Week 11: Margaret of Navarre's Heptameron

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DAY 5 STORY 43: The Haughty Lady

Reading time: 5 minutes. Word count: 1000 words.

This is a story about a married woman who took a lover but, in this case not only kept it a secret from her husband - she even kept her identity secret from her own lover!

"There are people," Geburon continued, "who own no God, or who, if they believe there is one, think him so remote, that He can neither see nor know the bad acts they commit; or if He does, they suppose Him to be so careless and indifferent to what is done here below, that He will not punish them. Of this way of thinking was a lady, whose name I shall conceal for the honor of her race, and call her Jambicque. She used often to say that to care only for God was all very well, but the main point with her was to preserve her honor before men. But you will see, ladies, that her prudence and her hypocrisy did not save her. Her secret was revealed, as you shall find from her story, in which I will state nothing but what is true, except the names of the persons and the places, which I will change."

A PRINCESS of great eminence lived in a very handsome château, and had with her a lady named Jambicque, of a haughty and audacious spirit, who was, nevertheless, such a favorite with her mistress, that she did nothing but by her advice, believing her to be the most discreet and virtuous lady of her time. This Jambicque used to inveigh loudly against illicit love; and if ever she saw that any gentleman was enamored with one of her companions, she used to reprimand the pair with great bitterness, and tell a very bad tale of them to her mistress, so that she was much more feared than loved. As for her, she never spoke to a man except aloud, and with so much haughtiness, that she was universally regarded as an inveterate foe to love; but, in her heart, she was quite otherwise. In fact, there was a gentleman in her mistress's service with whom she was as much in love as a woman could be; but so dear to her was her good name, and the reputation she had made herself, that she entirely dissembled her passion.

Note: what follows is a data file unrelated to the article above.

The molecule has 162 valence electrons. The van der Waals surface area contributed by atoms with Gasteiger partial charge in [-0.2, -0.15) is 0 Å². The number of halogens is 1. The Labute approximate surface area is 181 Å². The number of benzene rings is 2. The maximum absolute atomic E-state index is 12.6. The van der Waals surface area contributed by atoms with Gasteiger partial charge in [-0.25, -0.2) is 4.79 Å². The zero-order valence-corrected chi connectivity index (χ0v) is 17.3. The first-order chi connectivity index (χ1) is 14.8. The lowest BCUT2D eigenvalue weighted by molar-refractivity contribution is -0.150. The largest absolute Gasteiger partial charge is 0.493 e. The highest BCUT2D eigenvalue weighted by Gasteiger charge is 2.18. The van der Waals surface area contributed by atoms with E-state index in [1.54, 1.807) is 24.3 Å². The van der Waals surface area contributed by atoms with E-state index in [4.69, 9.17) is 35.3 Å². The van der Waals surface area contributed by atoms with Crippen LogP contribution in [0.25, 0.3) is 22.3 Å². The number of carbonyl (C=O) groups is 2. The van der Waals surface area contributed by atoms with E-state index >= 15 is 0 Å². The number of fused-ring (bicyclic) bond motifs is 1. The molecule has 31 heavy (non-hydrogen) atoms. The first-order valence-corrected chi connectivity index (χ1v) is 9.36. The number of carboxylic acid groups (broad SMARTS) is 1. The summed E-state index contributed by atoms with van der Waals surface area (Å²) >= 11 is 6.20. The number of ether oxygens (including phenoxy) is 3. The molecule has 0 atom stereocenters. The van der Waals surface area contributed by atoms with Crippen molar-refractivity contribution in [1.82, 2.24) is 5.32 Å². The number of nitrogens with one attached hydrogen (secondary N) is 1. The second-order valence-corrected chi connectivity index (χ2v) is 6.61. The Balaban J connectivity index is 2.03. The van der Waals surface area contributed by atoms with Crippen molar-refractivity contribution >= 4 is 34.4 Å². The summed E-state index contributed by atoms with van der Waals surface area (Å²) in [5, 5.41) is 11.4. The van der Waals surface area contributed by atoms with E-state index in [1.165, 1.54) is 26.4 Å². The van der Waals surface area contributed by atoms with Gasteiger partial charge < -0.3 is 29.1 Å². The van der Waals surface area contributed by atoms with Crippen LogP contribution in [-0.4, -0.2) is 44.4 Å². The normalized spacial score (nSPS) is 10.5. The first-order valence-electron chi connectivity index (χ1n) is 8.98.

After suffering for a year, without choosing to solace herself, like other women, by means of her eyes and her tongue, her heart became so inflamed, that she was driven to seek the ultimate remedy; and she made up her mind that it was better to satisfy her desire, provided none but God knew her heart, than to confide it to one who might betray her secret. Having come to this resolution, one day when she was in her mistress's chamber, and was looking out on a terrace, she saw the gentleman she loved so much walking there. After gazing on him until darkness concealed him from her sight, she called her little page, and, pointing out the gentleman to him, "Do you see," she said, "that gentleman in a crimson satin doublet, and a robe trimmed with lynx fur? Go and tell him that a friend of his wishes to see him, and is waiting for him in the gallery in the garden."